Pessione started helping people at the top of the stairs get down, many of them screaming and crying. Because the building alarm hadn’t gone off, many of the residents had woken up to find the hallways full of smoke and were disoriented. There was now so much smoke and fire that it was impossible for some people to get out of the building through the main entrance. That left escape through the windows by firefighters on ladders, or out the fire escapes.
From the fourth and seventh floors of an apartment building across Blood Alley from the Winters, Mathew Fleury and Jordan Saniuk watched in horror as flames consumed the back of the building, where the fire was most intense.
“I saw a bunch of people, screaming, heads out the window,” Saniuk said.
Fleury watched as firefighters rescued a man he believes was Mary Garlow’s son John, who had jumped from a window into a narrow passage between the Winters and the Gastown Hotel, an SRO hotel right next to the Winters. John is still in hospital, recovering from broken bones in his feet and legs.
Because of smoke and water damage, 73 Gastown tenants also had to leave their homes and have still not been able to return.
Tanner said he helped bring mattresses out of the SRO hotels next to the Winters to put under the fire escapes on the Blood Alley and Water Street sides of the building. Fleury said he watched several people jump from the Blood Alley fire escape, desperate to escape the flames.
Brandon said he went back into the building three times to try to help people get out. On his third try, the smoke had made the building as dark as night, so he put his head down close to the ground. Through the gloom, he could see someone’s feet, and he guided one more neighbour out of the building.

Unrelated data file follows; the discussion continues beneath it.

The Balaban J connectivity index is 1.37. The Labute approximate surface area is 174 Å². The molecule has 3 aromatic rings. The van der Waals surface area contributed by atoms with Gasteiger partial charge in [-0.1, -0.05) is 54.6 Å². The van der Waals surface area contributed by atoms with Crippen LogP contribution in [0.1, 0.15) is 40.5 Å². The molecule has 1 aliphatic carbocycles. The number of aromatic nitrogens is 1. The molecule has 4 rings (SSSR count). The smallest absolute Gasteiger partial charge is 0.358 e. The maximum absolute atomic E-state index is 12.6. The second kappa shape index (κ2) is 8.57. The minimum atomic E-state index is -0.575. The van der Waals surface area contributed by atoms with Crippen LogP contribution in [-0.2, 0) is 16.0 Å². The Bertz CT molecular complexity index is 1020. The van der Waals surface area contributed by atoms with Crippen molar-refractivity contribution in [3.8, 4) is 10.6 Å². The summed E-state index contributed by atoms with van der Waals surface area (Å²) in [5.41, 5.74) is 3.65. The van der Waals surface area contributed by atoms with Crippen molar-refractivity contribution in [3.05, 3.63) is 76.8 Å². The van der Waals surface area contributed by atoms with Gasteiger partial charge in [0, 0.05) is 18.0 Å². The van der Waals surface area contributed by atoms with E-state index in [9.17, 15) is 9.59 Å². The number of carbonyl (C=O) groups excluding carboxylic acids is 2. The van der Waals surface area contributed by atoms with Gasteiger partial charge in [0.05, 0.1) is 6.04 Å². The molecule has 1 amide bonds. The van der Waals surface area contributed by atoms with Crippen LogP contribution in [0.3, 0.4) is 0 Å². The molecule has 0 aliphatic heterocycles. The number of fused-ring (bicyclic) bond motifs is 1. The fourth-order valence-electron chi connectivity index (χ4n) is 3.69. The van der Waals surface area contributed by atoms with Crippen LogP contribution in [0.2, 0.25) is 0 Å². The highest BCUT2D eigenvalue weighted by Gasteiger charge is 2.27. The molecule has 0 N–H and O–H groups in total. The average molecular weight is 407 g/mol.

Fire services investigation underway
Vancouver Fire Rescue Services has done an initial investigation and has found that the fire was started accidentally by an unattended candle, was discovered by building staff doing a fire watch and has confirmed that the building’s alarm did not go on during the fire. Trudeau said the service’s full investigation will be completed in around four weeks.
While most of the Winters tenants have been rehoused since the fire, some are still waiting: Sean Brandon wasn’t a tenant, but had been staying there for months with Tanner, and said he still doesn’t have permanent housing.
Brandy Mingo, a Winters tenant who tried to get back into the building after the fire to rescue her pet turtle but was stopped by police, also said she hasn’t yet been rehoused.
The Winters residents say they’re also living with trauma from the fire. For tenants who have been rehoused in the Dominion Hotel, right across the street from the Winters, the pile of rubble is a constant reminder of everything they lost.
“I’ve had a little cough, but what’s more needed is counselling,” said Hansma, who lost her beloved cat in the fire. Another man, Shay, lost his pitbull, Justice, who escaped from her leash as he was trying to get out. “We’re jumpy, we’re irritable, I’m scared of sirens. I can’t even walk down Abbott without bawling my eyes out.”
The shop owners are now trying to rebuild their businesses. Horne said he lost tens of thousands of dollars’ worth of inventory in the fire. The Pessiones quickly signed a new lease for new shop space, while others are still taking stock.
Neda Pessione, who had operated her store in the same space for 15 years, said she keeps thinking of the last time she saw Mary Garlow. She says she wants answers about how the fire started and whether it could have been prevented.
“I knew that woman, I knew Mary, I saw her that morning — her routine was going to Nesters,” Pessione said, referring to a local grocery store. “With her nice light blue sweater, her hair tied in the back with her nice skirt on…. And I can’t get that image of my head.”